The Gulf of Mexico is an example of a gulf.
- A deep inlet of the sea is an example of a gulf.
- A situation where a parent and child cannot understand each other because of very different ideologies is an example of a situation where there is a gulf between them.
- a large body of sea or ocean water, typically larger than a bay, that is partially enclosed by land
- a wide, deep chasm or abyss
- a wide or impassable gap or separation
- an eddy that draws objects down; whirlpool
Origin of gulfMiddle English goulf ; from Old French golfe ; from Italian golfo ; from Late Greek kolphos, for Classical Greek kolpos, a fold, bosom, gulf, probably ; from Indo-European an unverified form kwolpos ; from base an unverified form kwel-, to turn from source German wölben, to arch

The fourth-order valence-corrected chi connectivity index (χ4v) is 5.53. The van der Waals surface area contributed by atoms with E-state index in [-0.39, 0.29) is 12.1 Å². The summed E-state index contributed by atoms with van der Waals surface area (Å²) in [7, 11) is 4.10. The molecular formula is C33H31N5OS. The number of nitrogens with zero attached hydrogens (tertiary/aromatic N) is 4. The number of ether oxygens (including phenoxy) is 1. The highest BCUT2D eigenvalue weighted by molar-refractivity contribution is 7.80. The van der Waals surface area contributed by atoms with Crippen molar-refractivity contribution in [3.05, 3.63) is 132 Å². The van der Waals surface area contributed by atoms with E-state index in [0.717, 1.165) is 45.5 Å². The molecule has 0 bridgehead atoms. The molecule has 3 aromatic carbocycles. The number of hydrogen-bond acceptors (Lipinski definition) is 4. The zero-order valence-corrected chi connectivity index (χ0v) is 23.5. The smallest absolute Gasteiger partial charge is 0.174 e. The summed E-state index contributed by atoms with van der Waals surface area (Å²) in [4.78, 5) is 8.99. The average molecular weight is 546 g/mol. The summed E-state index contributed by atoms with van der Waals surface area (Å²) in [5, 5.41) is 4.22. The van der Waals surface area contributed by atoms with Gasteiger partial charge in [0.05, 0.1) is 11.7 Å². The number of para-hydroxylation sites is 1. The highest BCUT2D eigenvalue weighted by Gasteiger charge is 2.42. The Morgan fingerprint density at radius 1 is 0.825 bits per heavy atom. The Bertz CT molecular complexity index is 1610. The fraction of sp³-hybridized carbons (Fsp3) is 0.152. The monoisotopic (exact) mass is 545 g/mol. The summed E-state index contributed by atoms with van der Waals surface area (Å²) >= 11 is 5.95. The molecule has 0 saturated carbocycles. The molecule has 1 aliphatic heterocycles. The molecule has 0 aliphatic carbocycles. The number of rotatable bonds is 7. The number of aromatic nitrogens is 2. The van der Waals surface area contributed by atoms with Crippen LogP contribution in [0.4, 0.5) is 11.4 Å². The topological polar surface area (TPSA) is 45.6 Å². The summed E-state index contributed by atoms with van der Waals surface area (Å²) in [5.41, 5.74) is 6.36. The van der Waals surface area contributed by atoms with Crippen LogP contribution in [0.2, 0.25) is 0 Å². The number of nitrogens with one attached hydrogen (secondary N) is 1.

- the Persian Gulf or the surrounding region
- the Gulf of Mexico or the surrounding region
- Abbr. G. A large area of a sea or ocean partially enclosed by land, especially a long landlocked portion of sea opening through a strait.
- A deep, wide chasm; an abyss.
- A wide gap, as in understanding: “the gulf between the Victorian sensibility and our own” (Babette Deutsch).
- Something, such as a whirlpool, that draws down or engulfs.
transitive verbgulfed, gulf·ing, gulfs
Origin of gulfMiddle English goulf, from Old French golfe, from Old Italian golfo, from Late Latin colpus, colfus, from Greek kolpos, bosom, gulf.
- A hollow place in the earth; an abyss; a deep chasm or basin.
- That which swallows irretrievably; a whirlpool; a sucking eddy.
- (geography) A portion of an ocean or sea extending into the land; a partially landlocked sea; as, the Gulf of Mexico or Persian Gulf.
- (mining) A large deposit of ore in a lode.
- A difference, especially a large difference, between groups